In the first literature of Western civilization, the Iliad and the Odyssey, which was "published" some 3000 years ago, man is an integrated part of his environment. The people were conscious of living in a larger ecologically complete world. Greek and Trojan heroes spoke to the gods, who were in control of all the forces of nature. Such personal contact was to be expected, for these gods were often the mothers or fathers of those ancient heroes. They were just as comfortable in their bodies as in their spirits and these heroes lived a relatively relaxed life and kept fit through athletic competitions and seasonal battles. They refreshed and comforted themselves with feasts and wine containing poppy (opium) seeds. The anthropology contained in these books, is also complete. Every aspect of man which was to be discussed by the classical Greek philosophers and also found in the New Testament 1000 years later, was already described by Homer.

These are not fragile people - they were sure of their identity and of their function in life. They know the rules of the community and of their gods. They know the problems and solutions and deal with confidence with situations which arise and celebrate their triumphs joyfully. They can be successful with reasonable attempts (like Hercules). They are at ease and feel welcome and secure in their world and have no fear of death.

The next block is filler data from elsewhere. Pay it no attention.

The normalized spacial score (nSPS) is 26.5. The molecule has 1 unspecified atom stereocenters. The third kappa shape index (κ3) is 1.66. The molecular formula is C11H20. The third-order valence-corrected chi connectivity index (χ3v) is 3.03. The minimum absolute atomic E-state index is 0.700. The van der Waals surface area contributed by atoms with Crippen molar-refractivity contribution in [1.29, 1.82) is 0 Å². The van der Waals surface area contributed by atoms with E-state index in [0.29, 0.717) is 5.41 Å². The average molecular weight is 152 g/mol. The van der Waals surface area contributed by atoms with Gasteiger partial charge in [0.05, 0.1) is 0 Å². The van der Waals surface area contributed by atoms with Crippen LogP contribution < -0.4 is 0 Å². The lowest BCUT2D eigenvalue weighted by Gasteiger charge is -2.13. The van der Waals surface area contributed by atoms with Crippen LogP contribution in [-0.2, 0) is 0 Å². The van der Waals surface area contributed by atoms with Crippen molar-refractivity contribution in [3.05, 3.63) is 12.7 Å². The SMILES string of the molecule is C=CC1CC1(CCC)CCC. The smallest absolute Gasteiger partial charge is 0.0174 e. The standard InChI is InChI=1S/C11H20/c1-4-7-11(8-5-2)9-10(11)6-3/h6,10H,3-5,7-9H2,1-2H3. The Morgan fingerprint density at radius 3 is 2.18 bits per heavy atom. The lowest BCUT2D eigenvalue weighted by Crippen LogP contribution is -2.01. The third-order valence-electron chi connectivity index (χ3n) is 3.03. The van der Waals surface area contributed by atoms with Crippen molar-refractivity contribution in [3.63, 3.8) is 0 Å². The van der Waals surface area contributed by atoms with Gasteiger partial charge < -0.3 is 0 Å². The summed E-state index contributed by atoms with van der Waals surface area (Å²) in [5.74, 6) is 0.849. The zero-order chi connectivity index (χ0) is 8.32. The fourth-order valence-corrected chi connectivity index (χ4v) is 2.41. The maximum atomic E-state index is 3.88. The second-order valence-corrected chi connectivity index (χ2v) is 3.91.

The unity between man and nature, life and death were so complete and genuine, that an outstanding young man was chosen every spring to be king for the year. He was killed at the end of that year and another man chosen in his place. This is the origin of the slogan: "the king is dead, long live the king!" This tradition recalled the death of the sun during winter and its reappearance in spring. This drama of life and resurrection in harmony with nature, was the beginning of drama as a form of art which was used to portray the joys and sorrows of man. In Greek drama, the choir always represents the spiritual dimension which was considered the primary source of all human experiences.